Nobody really knows whether or not a person will have a heart attack. But one simple test is most predictive of all that you will get a heart attack at some point.
But one simple test is the most predictive of all that you will have a heart attack at some point.
In this newsletter, I want to give you the evidence for getting this one test.
And I want to show you a way that may actually lower your risk of heart attack permanently.
Of all indicators, C-reactive protein may be the best predictor of a heart attack.
In this paper, they reviewed evidence for C-reactive protein or CRP predicting a heart attack.
C-reactive protein is formed whenever you have inflammation going on inside your body.
Even if you have pneumonia, your CRP will be elevated.
Any disease or infection that your body fights off results in higher CRP.
In a test of CRP, or a newer test called HS, or high-sensitivity, CRP, what you want is a result of as close to zero as possible.
A CRP or HS CRP result of zero shows you have no inflammation going on inside your body.
And that’s what you want.
Now as it turns out in a given person, as the study says,
CRP concentration is as consistent within individuals during several years as are total cholesterol concentration and systolic blood pressure.
CRP is therefore very stable and can be measured and used in diagnosing the possibility that you have inflammation going on inside of you and that therefore you may have a heart attack soon.
So now that we can predict the likelihood of getting a heart attack, how can we prevent a heart attack?
Let’s look at the possibility that lowering CRP will actually cut the risk of heart attack.
This isn’t necessarily true.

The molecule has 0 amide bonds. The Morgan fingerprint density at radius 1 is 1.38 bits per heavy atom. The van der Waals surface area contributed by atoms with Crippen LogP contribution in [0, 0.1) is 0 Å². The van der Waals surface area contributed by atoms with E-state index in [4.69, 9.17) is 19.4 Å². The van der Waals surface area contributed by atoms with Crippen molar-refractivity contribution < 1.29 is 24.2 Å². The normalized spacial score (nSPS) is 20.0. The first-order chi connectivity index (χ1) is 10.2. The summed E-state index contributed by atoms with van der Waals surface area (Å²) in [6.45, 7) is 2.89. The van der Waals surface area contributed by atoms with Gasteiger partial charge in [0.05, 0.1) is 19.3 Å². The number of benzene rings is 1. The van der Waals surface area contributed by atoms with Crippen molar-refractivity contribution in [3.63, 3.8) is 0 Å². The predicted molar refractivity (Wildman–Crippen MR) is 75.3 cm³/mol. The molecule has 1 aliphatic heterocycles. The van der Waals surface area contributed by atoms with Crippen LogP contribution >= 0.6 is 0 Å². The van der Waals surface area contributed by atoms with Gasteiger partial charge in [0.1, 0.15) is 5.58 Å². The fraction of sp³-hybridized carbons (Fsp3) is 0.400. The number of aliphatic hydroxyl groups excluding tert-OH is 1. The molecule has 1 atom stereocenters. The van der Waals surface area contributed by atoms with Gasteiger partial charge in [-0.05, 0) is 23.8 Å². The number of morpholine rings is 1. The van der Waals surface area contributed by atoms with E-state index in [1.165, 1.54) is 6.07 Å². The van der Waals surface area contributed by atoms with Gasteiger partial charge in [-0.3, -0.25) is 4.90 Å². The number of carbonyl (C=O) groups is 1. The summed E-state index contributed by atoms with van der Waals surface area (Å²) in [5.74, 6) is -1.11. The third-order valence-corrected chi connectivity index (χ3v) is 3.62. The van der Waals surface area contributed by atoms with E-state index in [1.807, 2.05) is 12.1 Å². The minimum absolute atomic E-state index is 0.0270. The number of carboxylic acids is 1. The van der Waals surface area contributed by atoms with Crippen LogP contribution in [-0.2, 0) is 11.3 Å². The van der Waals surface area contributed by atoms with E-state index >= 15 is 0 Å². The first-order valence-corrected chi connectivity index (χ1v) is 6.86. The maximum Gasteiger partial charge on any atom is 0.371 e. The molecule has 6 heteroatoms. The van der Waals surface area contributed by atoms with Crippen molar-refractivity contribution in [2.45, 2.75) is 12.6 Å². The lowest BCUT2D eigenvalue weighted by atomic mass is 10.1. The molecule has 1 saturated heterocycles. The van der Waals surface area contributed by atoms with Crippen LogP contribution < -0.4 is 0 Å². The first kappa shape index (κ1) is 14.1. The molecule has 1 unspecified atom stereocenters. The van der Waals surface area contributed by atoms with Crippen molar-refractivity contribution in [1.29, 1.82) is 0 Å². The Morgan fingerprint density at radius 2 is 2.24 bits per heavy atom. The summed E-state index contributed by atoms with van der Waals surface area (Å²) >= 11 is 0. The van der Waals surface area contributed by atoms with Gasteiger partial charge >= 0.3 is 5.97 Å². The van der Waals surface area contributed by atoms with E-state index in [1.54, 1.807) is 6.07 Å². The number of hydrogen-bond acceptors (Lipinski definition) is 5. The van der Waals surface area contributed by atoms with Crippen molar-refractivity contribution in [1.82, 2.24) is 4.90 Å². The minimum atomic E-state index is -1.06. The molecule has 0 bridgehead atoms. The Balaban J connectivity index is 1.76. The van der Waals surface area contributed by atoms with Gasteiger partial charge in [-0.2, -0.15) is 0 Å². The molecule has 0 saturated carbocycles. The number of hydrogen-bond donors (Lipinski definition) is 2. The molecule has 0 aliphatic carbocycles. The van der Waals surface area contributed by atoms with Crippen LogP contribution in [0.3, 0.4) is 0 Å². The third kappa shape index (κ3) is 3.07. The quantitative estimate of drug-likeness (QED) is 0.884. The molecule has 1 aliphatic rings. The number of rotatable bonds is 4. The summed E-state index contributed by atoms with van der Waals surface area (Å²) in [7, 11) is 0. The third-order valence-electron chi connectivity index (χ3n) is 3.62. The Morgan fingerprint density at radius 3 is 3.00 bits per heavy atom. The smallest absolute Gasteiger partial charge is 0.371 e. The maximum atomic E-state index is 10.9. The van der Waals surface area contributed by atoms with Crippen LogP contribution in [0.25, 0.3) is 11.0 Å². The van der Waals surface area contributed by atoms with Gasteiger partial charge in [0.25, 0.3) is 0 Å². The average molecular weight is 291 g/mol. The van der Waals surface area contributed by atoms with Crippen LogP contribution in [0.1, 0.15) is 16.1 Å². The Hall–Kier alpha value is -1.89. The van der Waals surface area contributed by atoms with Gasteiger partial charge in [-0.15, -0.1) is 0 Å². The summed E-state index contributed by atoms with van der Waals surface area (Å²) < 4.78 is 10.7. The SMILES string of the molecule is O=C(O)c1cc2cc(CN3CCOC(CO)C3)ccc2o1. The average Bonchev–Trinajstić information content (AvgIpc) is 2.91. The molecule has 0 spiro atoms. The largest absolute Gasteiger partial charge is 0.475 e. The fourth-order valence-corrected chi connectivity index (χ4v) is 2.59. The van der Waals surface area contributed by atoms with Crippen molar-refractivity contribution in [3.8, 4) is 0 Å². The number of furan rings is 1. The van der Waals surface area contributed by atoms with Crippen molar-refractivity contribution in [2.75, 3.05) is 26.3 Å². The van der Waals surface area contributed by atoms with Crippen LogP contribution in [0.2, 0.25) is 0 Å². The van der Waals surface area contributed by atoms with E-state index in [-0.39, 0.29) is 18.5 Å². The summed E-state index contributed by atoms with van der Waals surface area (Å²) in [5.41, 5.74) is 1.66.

For example, let’s say that your house is on fire, and there are firemen around the fire.
If you take the firemen away, your house is still on fire.
It is possible that CRP acts like the firemen.
CRP is present to fight inflammation, but if you lower it, it’s like taking firemen away from the fire.
There are ways we can lower CRP, as this paper shows:
Aspirin lowers CRP, and aspirin is known to lower the chances of getting a heart attack.
But perhaps one of the best methods of lowering CRP of all is vitamin E.
In this study they actually gave healthy young men and women by many and measured their CRP levels over a couple of months:
The level of hsCRP decreased during vitamin E treatment (1.07 +/- 0.9 mg/l vs. 0.2 +/- 0.14 mg/l, and remained suppressed after the cessation of treatment
Translated, that means that the average CRP was about 1.07 and that it fell to barely noticeable levels with vitamin E.
And the vitamin E treatment continued keeping CRP levels down after consumption was stopped.
This means that vitamin E may very well lower CRP levels.
The next question is, is lowering CRP levels the same as putting out the fire?
Does it help lower the chances of a heart attack if you lower CRP using something like vitamin E or aspirin? The jury is still out on that,
The jury is still out on that, however, I’m betting on vitamin E.
And if you do take vitamin E, you might want to first speak to your doctor– especially if you’re taking any other medications.
Vitamin D is very powerful in thinning the blood.
Also, you may want to take a mixed gamma to cover for all types of vitamin D rather than the alpha-tocopherol type.
The mixed gamma tocopherols vitamin E has been shown to be more effective in some studies.
- C-reactive protein concentration and risk of coronary heart disease, stroke, and mortality: an individual participant meta-analysis
- C-Reactive Protein (CRP)-Lowering Agents
- C-Reactive Protein (CRP) Test: MedlinePlus Lab Test Information
- C-Reactive Protein (CRP) - Lab Tests Online